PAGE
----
This caterpillar does enact a typical sphinx maneuver when handled – or taste tested! When fully stretched out (see here), the creature can be quite slender. Upon touch, it retracts the head capsule back into the first several segments and the body thickens considerably (like the photo above and here). This is the sphinx-like pose that defines the family. If handled roughly, the bug can also land a pretty good bite thanks to a powerful pair of mandibles.

  Achemon, by the way, is the name of a mischievous dwarf of Greek legend. He was one of a pair of siblings that tried to play a trick on Hercules. They were caught and ridiculed by the “big H” who eventually let them go. Later, they tried to put one over on Zeus and were subsequently turned into monkeys. What this has to do with the actual species is beyond me, but it’s a good story anyway.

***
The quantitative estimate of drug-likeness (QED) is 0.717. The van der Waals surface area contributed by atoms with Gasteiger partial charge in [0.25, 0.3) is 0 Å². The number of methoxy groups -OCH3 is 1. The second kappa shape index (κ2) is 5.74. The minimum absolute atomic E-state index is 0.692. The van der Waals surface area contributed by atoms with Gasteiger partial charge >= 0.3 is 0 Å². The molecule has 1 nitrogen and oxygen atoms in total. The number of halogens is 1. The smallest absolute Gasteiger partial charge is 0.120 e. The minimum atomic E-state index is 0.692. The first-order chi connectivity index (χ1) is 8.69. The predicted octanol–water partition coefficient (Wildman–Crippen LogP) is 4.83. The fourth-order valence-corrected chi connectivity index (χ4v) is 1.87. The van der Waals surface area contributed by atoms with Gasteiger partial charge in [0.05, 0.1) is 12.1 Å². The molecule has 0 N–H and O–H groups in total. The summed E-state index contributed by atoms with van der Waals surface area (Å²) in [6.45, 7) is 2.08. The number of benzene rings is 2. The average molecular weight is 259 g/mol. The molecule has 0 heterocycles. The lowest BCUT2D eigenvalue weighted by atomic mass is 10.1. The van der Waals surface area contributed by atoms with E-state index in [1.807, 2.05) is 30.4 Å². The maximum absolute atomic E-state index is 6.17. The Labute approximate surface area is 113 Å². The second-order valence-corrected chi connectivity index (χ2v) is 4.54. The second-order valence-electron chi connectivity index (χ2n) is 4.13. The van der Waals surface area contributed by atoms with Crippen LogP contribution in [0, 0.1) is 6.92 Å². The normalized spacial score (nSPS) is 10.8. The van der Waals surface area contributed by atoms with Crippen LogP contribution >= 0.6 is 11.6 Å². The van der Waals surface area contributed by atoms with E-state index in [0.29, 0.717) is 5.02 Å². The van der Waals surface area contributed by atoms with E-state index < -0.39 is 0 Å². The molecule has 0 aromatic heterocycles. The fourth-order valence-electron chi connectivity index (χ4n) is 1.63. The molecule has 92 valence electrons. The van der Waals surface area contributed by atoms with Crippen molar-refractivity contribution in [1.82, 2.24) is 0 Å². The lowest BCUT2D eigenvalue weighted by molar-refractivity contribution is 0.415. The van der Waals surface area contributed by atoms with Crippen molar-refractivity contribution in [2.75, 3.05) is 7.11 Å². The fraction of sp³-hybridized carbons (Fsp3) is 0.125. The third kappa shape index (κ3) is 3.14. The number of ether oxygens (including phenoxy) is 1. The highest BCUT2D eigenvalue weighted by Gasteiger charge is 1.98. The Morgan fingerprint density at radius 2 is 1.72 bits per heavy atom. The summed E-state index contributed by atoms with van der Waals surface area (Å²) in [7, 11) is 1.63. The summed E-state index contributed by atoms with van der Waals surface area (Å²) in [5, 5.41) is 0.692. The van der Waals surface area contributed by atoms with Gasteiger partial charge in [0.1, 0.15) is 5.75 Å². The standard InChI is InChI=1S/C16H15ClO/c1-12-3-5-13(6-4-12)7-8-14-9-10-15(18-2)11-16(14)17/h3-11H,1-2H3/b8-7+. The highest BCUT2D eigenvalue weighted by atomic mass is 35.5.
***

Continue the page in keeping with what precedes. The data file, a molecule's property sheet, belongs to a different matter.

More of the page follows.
During its growing life, the Achemon sphinx is normally dark purplish brown. When they reach full size – about canned wiener size – they stop eating and begin to search out a pupation site. As part of the transformation process, the creature changes color and morphs into a pink gummy worm.  This caterpillar was discovered while in the midst of this final transformative journey.  

  The Good Lord willing, and the Zeus don’t rise, this plump sphinx will pupate in the soil and wait out the winter before emerging as an adult next July. I hear that the adult moths (see here) taste like fried monkeys.